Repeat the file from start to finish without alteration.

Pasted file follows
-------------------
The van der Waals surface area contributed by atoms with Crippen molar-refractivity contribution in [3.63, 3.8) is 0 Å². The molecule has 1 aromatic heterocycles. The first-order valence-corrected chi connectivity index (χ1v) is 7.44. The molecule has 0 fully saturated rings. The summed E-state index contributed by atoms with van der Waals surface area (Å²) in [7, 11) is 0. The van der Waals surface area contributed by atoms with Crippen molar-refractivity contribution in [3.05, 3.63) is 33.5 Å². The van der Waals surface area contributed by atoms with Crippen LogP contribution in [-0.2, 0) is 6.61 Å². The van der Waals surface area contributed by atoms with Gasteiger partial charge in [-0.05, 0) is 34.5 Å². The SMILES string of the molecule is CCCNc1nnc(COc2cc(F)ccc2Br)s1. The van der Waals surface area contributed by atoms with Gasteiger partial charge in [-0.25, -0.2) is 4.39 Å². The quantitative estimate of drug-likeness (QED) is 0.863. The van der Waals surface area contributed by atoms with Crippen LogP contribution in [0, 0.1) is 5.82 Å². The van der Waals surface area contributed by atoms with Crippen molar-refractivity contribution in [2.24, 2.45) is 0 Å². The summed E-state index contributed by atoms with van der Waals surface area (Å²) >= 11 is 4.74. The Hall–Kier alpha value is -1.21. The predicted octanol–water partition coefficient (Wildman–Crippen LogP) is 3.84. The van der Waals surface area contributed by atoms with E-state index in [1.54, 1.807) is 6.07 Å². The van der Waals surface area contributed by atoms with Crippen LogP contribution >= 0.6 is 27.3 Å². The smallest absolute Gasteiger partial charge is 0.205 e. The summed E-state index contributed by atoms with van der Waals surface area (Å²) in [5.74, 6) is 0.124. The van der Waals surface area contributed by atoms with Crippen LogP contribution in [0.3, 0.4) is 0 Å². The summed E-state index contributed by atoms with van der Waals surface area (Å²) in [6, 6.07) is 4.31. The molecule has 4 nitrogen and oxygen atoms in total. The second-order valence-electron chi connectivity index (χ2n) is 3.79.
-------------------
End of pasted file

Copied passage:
The van der Waals surface area contributed by atoms with Crippen molar-refractivity contribution in [3.63, 3.8) is 0 Å². The molecule has 1 aromatic heterocycles. The first-order valence-corrected chi connectivity index (χ1v) is 7.44. The molecule has 0 fully saturated rings. The summed E-state index contributed by atoms with van der Waals surface area (Å²) in [7, 11) is 0. The van der Waals surface area contributed by atoms with Crippen molar-refractivity contribution in [3.05, 3.63) is 33.5 Å². The van der Waals surface area contributed by atoms with Crippen LogP contribution in [-0.2, 0) is 6.61 Å². The van der Waals surface area contributed by atoms with Gasteiger partial charge in [-0.05, 0) is 34.5 Å². The SMILES string of the molecule is CCCNc1nnc(COc2cc(F)ccc2Br)s1. The van der Waals surface area contributed by atoms with Gasteiger partial charge in [-0.25, -0.2) is 4.39 Å². The quantitative estimate of drug-likeness (QED) is 0.863. The van der Waals surface area contributed by atoms with Crippen LogP contribution in [0, 0.1) is 5.82 Å². The van der Waals surface area contributed by atoms with Crippen molar-refractivity contribution in [2.24, 2.45) is 0 Å². The summed E-state index contributed by atoms with van der Waals surface area (Å²) >= 11 is 4.74. The Hall–Kier alpha value is -1.21. The predicted octanol–water partition coefficient (Wildman–Crippen LogP) is 3.84. The van der Waals surface area contributed by atoms with E-state index in [1.54, 1.807) is 6.07 Å². The van der Waals surface area contributed by atoms with Crippen LogP contribution >= 0.6 is 27.3 Å². The smallest absolute Gasteiger partial charge is 0.205 e. The summed E-state index contributed by atoms with van der Waals surface area (Å²) in [5.74, 6) is 0.124. The van der Waals surface area contributed by atoms with Crippen LogP contribution in [0.3, 0.4) is 0 Å². The summed E-state index contributed by atoms with van der Waals surface area (Å²) in [6, 6.07) is 4.31. The molecule has 4 nitrogen and oxygen atoms in total. The second-order valence-electron chi connectivity index (χ2n) is 3.79.